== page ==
Last week, the Luxembourg Leaks investigation exposed the secret deals which have allowed transnational companies to dodge taxes on a colossal scale. In its wake, a new report – Hidden Profits – compares 15 EU countries’ performance on combating tax dodging and ensuring financial transparency and finds they are still failing to address urgent problems which cost both developed and developing countries billions of euros every year.
Tove Maria Ryding, Tax Justice Coordinator at the European Network on Debt and Development, said: “We’ve examined whether EU governments are delivering on their promises to fight tax dodging and financial opacity, and the results are very disappointing. Progress is extremely slow and some countries even seem to be moving backwards. But while our leaders are failing to fix our tax system, transnational corporations continue to dodge taxes in Europe as well as in the world’s poorest countries, where income from corporate taxation is desperately needed. Thanks to our flawed European policies, tax dodgers still have a place to hide.”
A direct comparison of the 15 countries finds that:
- France is currently the strongest country on issues of transparency and reporting rules for transnational corporations and has actively championed the issue. However, recent developments seem to indicate the government may be back-tracking. Its vast range of tax treaties have also caused substantial lowering of developing country tax rates, meaning vital revenues are being lost.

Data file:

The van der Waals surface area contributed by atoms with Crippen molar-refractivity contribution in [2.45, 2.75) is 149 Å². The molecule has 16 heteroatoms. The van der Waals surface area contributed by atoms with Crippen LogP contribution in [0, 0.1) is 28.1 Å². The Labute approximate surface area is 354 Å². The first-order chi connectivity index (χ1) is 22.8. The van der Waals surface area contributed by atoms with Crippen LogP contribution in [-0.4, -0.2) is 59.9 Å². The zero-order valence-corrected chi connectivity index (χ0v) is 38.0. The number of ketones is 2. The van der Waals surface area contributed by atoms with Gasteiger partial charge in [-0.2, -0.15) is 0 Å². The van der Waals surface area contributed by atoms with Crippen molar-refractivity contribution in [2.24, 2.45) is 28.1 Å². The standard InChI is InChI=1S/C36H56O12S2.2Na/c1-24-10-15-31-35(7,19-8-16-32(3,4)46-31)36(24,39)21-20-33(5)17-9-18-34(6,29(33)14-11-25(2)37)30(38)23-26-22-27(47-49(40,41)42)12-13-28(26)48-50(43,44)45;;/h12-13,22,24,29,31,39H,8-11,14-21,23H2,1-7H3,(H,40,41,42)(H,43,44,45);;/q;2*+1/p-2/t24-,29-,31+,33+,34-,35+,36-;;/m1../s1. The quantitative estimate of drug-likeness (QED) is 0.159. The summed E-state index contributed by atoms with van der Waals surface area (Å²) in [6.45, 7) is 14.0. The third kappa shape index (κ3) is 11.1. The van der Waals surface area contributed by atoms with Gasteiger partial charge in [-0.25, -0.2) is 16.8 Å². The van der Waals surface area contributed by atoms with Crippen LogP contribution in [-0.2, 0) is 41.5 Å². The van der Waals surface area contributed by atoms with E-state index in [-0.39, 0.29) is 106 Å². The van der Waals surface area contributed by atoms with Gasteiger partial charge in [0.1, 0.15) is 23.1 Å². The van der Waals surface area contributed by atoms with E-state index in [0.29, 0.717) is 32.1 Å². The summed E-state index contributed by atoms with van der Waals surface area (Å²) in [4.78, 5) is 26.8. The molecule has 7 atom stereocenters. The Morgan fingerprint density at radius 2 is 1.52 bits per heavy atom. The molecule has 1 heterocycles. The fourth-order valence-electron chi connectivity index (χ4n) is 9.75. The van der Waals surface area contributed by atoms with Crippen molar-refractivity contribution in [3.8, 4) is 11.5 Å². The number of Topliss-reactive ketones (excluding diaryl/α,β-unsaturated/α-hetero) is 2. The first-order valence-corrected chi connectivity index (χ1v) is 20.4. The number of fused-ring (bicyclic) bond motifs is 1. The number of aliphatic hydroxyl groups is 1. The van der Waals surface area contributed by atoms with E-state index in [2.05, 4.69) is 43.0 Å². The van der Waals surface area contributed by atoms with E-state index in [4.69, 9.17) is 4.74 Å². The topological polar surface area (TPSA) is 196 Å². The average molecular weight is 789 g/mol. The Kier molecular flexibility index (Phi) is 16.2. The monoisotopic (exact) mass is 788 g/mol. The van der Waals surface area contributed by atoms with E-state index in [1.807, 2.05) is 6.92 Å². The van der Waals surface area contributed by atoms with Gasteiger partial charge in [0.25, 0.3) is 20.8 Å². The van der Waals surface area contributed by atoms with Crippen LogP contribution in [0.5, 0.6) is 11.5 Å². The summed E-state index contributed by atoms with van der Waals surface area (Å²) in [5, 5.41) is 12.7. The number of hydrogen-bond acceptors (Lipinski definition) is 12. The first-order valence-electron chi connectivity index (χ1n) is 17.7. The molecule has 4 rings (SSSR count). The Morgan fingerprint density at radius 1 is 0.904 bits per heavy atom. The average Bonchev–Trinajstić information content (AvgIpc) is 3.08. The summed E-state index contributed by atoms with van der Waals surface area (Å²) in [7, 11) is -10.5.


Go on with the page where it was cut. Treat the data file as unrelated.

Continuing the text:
- Germany, Luxembourg, the Netherlands, Spain and Sweden are all bad performers on transparency, either in relation to the lack of information they give about company ownership at the national level or because they are resisting EU-wide initiatives to promote transparency on company ownership. This secrecy is helping companies to dodge taxes and shift profits.
- Spain has managed to negotiate the largest reductions in tax rates through its tax treaties with developing countries, which are then losing out on tax revenues.
This week, governments are negotiating how to fix the global tax system. However, the negotiations are happening in two separate forums – in the UN headquarters in New York, where all countries participate, and at the G20 meeting in Australia, where only rich countries are invited to participate.
Tove Ryding said: “We've seen scandal after scandal, exposing the fact that the world's largest corporations are hardly paying any taxes at all - the latest being the Luxembourg Leaks investigation. However, the failure of the global tax system is not only the fault of one country - it is a collective failure. So far, the EU and G20 leaders have responded with lots of talk but very little action, and the poorest countries have not even been allowed to participate in the decision making. The lack of global cooperation between governments is a key reason why the tax system became such a mess in the first place. The tax system is in a state of emergency, and it’s time for governments to find ambitious global solutions that also work for the poor. That’s why we’re calling for a new tax body under the United Nations, where poor countries also have a seat at the table.”
The EU's role in supporting an unjust global tax system 2014
Coordinated by Eurodad
Published by Eurodad, Global Policy Forum Europe and others